Misconceptions About Landing

Wednesday, I wrote about a pilot flying a light twin who made a hot approach and floated down the runway.  I think there are many pilots who carry misconceptions about flying into the cockpit with them when they learn how to fly.  Unfortunately, it has an impact on the way they fly—and not for the better.

For instance, take a look at that fast approach.  Sometimes pilots think airplanes are fast.  If it is an airplane, it must be fast.  It has to do everything fast.  Everything about the airplane is fast.  Well, one thing an airplane should not do is land fast.

I don’t know how many times I have stood at the end of runways all over the United States and in some foreign countries and watched inexperienced pilots fly landing approaches—you guessed it—too fast.  For pilots who really are expert at flying, watching an inexperienced pilot try to land an airplane too fast is like listening to someone scraping and scratching their fingernails along an old-fashioned blackboard.  (Some of you “experienced” pilots can relate to the blackboard comment; those of you younger pilots raised with “whiteboards” have probably never even heard the term “fingernails scraping on a blackboard.”)

There is a number advertised in the Pilot’s Operating Handbook (POH) as the speed the pilot should use to land the airplane.  Use it.  I don’t know who is teaching pilots to come in too fast, but I have to tell you, flying the approach and landing too fast can have the same consequences of getting too slow.

Landing the airplane fast will not work with short field landings.  Excessive float negates the possibility of working into and out of a short field.  The soft field landing actually depends on the pilot being able to fly the airplane slow just above the ground.  Even with a crosswind landing, you must control the speed.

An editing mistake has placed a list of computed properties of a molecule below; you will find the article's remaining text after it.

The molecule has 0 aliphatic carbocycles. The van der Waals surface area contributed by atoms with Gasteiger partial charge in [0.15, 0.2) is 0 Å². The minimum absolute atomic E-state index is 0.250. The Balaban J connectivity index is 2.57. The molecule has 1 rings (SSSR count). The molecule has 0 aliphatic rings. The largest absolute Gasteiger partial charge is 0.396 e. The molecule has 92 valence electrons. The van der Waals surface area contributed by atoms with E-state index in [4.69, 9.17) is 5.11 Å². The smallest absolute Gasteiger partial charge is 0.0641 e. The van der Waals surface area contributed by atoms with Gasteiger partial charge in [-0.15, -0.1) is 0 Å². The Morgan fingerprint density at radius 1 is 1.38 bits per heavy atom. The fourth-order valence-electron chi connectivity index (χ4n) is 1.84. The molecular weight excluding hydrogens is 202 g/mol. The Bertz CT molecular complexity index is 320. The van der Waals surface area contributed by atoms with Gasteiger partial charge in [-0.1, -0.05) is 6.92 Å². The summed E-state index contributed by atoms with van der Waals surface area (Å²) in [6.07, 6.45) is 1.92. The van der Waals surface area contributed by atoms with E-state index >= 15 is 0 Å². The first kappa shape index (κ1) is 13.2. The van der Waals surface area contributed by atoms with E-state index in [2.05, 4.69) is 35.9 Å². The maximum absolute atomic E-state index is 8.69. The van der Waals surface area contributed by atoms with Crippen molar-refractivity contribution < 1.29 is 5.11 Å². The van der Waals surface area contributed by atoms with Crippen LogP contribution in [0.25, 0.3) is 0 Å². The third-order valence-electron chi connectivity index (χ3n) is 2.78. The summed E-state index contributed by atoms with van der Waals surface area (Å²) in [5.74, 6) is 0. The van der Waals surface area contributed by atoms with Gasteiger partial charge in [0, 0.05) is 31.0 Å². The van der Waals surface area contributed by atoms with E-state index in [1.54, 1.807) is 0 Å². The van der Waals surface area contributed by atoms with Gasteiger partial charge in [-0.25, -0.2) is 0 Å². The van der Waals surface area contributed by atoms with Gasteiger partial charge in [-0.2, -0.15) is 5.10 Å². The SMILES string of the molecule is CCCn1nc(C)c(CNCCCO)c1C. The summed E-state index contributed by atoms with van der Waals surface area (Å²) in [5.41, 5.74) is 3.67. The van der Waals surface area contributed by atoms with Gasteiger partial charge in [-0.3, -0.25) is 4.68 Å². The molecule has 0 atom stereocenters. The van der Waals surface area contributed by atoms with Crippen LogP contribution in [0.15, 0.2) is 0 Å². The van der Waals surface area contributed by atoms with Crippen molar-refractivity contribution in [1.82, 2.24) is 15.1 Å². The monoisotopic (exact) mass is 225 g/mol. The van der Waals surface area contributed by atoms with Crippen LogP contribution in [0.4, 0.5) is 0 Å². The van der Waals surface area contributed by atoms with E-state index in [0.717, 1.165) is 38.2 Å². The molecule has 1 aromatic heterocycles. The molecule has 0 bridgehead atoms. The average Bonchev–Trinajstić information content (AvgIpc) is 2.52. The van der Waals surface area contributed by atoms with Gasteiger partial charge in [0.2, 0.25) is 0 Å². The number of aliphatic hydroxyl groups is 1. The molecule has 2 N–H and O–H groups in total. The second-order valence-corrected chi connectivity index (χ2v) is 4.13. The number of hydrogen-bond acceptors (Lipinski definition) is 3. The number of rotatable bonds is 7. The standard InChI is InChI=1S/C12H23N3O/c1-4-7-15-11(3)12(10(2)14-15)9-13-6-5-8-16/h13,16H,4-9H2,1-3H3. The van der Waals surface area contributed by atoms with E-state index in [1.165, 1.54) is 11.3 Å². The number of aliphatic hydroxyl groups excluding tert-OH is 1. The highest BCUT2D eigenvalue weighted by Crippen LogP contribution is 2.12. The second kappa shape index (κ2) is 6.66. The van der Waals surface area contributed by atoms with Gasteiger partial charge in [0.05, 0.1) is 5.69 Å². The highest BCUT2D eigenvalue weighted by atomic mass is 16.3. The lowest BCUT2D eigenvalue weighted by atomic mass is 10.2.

If you feel as though you need a little extra airspeed for gusty conditions, keep in mind the increase should be minimal.  If it is so gusty as to cause you doubts about flying the approach, is it possible that maybe you should not be out in those conditions? 

Here is the secret to landing.

As the pilot, you want to minimize the time it takes to transition from flying to rolling.  In the air, you have aerodynamic control of the aircraft through the flight controls.  After the airplane is on the ground, you have static control of the craft through the tires, wheels, and brakes.

It is in this “in-between” place that presents danger to the pilot.  It is here, when the airplane is not quite flying, but almost flying and not under control of the tires and brakes, that the airplane is susceptible to runway excursions and groundloops.  These are the fender-bender type of aviation accidents that probably won’t hurt you physically, but they really do a number to your pride. 

It also affects your record, whether you are a professional pilot or Sunday afternoon puncher. 

Fly, fly safe, fly for fun.

-30-

© 2011 J. Clark

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1 Response to Misconceptions About Landing

  1. midlifepilot says:

    On my checkride just before my GFPT (General Flying Proficiency Test) I brought my Warrior in for a flapless landing a full 10 KIAS above the recommended approach speed (75 KIAS when flapless). I truly felt as though I was fighting my poor aircraft all the way down to the ground – it was like I had a tiger by the tail.

    Ironically, I completely greased the landing, which probably saved me from a complete bollocking from my instructor. He tore strips off me, but was a bit more restrained than he otherwise might have been.

    I think I’d unconsciously been afraid of reducing my airspeed too much given higher stalling speed with no flaps. Had I done the right thing at the top of descent – throttle back to 1500 rpm or so and then control airspeed with judicious mix of attitude and throttle – I would have been OK.

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